Cinema 4D Tutorial – C4D Physical Render – Tutorial Part Two
This tutorial is the second part of a two part tutorial that Tim recently completed for 3D Artist magazine. If you would like to follow the first part where we set up a soft body dynamics simulation,
then you’ll need to grab a copy of the magazine, issue 59. I’m sure that the first part will be available online in the future but for now you will have to purchase the magazine.
First part is now online here – http://luxx.tv/3dblowup
The second part however is FREE! If you don’t follow the first part then do not worry as you can download the scene file with the dynamics baked and then use this as your starting point for part two.
In this tutorial Tim explores some of the new features of Cinema 4D Release 15, specifically working with global illumination using QMC and Light Mapping which is a fantastic combination. However there is a lot more than using GI in this tutorial. At one hour in duration you are sure to pick up some handy tips along the way.
We first generate some simple UVs so the texture sticks as the model deforms, then we build a material using a combination of shaders including sub-surface scattering, lumas, fresnel, layer shader and gradients. Sub-surface scattering shader can be quite daunting, Tim shows you how to choose the most appropriate settings for your scene and some tips for optimising the shader to speed up your renders.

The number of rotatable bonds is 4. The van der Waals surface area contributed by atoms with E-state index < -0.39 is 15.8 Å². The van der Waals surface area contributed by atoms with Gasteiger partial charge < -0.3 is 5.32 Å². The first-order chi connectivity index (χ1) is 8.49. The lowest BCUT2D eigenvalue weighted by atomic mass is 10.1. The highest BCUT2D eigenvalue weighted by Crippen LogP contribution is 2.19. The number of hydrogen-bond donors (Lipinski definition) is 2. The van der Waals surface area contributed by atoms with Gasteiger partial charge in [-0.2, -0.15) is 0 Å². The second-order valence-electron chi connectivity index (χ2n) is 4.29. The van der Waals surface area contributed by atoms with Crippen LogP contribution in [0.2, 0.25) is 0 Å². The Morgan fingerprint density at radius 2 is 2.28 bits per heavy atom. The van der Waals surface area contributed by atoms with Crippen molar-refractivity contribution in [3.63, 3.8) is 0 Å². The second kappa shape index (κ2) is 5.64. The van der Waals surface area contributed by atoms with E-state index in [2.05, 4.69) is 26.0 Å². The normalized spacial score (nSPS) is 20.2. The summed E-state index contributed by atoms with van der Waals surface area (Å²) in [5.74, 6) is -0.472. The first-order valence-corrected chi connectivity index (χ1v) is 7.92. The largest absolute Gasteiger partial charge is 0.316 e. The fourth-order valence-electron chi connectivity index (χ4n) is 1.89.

Tim shows you how to convert a probe HDRI into a more suitable format for C4D so that we can light our scene with a sky object for image based lighting. To compliment the GI, we will use an Area Light and explore some of the parameters essential for controlling Area Shadows.
The tutorial uses the Physical Renderer in Cinema 4D and Tim shows you how to grapple with the parameters so you have speedy previews whilst setting up your scene. We make use of the Physical Depth of Field, adjusting our physical camera to fine tune the result.
Of course, rendering with area shadows, depth of field and sub-surface scattering will heat your CPU somewhat, so Tim renders with the new Team Render in Cinema 4D to spread the load across several machines.
In the tutorial Tim used an HDR image that isn’t included in the download due to copyright, but it is a free HDRI, so you can go download it yourself from here.
If you enjoyed this free tutorial then perhaps you’d be interested in some more of Tim’s professional training. There’s a 20% discount code on Tim’s training that is valid until Sunday 22nd September 2013.
The discount code is IBC2013